Every day we wake up and engage in various activities aimed at achieving different goals using different strengths. This is made possible by motivation which is defined as the force which energises, sustains and directs behaviour of human beings or animals to specific goals. These forces are known as motives or drives underlying human behavior.
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Motivation is also the process of influencing or guiding the behaviour of people in order for them to achieve certain results which they may not achieve without the influence or guidance. Motivation takes place in various settings and sectors such as in education and sports as well as in service organizations. A person who is motivated is able to achieve better results and overcome certain challenges which a person who is not motivated may not (Health tree, 2010).
There are two types of motivations. Intrinsic motivation comes from a person’s psych while extrinsic motivation comes from external sources such as rewards (Health tree, 2010).
Psychologists have been in disagreement as to whether extrinsic motivation interferes with intrinsic motivation, with some arguing that the two are independent and others arguing that extrinsic motivation can adversely affect intrinsic motivation (Tauer, 2009). The complexity of motivation has resulted into different theoretical explanations majority of which tend to focus on the biological, cognitive and social factors that influence human behaviour.
There are four categories of motivation theories and they include classical theories, the human relations theories, the neo human relations theories and the systems theory. Classical theories include the scientific management theory by Taylor, the bureaucratic theory by Max Weber and the administrative theory by Fayol.
Human relations theories constitute mainly of the Hawthorns studies by Elton Mayo while neo human relations theories comprise mainly the Maslow hierarchy of needs theory, MacGregor’s theory X and theory Y and the hygiene theory by Herzberg. The systems theory constitutes the human relations theory, situational or contigency theory, the social technical theory and the goal setting theory.
Among all these theories, the goal setting theory which falls under the systems approach is the best suited to describe employee motivation at Infosys, a software company based in India since 1981. The company was established on the philosophy of professionalism in the company’s operations and service delivery as well as motivating employees through proper remunerations.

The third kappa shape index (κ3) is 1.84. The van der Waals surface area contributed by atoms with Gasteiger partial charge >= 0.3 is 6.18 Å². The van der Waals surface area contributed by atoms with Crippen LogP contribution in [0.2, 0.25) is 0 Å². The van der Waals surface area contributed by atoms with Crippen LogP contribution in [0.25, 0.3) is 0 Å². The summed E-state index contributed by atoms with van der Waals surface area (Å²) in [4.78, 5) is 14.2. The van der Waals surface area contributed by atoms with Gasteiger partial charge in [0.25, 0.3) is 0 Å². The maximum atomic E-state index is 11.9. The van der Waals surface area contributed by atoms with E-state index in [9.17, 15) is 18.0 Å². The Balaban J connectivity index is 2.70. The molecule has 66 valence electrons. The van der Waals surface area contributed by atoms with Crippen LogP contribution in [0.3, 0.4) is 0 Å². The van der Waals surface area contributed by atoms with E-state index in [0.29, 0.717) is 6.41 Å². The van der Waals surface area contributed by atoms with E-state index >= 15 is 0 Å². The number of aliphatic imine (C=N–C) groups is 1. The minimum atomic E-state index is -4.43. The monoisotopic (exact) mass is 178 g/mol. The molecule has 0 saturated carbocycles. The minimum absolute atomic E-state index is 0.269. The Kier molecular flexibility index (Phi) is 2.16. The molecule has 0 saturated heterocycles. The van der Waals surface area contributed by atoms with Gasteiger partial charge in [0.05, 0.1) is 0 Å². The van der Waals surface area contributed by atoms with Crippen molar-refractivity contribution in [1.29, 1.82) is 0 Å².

After its formation, the company experienced some challenges in picking up but with the resilience and persistence of the cofounders, it started growing in an exponential manner. The company was consequently ranked as the best employer in India. This was due to the fact that it paid the employees well and also included other incentives for employees’ motivation. A lot of training was also undertaken by the company so as to add value to the employees (DeLong, Tandon & Rengaswamy, 2005).
As the company grew and expanded, the management saw the need to change its human resources management from collective employees motivation to motivation based on individual employee’s performance. This was necessary for the company to meet the ever increasing demand of services and competition from multinational corporations, which were offering better packages than Infosys (DeLong, et al, 2005).
The company introduced variable pay, which involved giving incentives to employees based on their performance. This was aimed at maximizing the potential of hard working employees while adequately motivating them as well as saving on the incentives initially given to low performing employees.
The idea was to enable hard working employees to earn as much as they could, which was believed to reduce employee turnover. It also introduced promotion based on the rationale of the promotion, individual’s performances as well as the employees’ abilities.
As explained in the above case, the theory is applicable in form of variable pay. This is a situaion in which employees are remunerated based on their performance. I can apply the theory by having a basic uniform salary for all employees as well as by introducing other incentives like working overtime or the combination of more than one task by employees at any given time.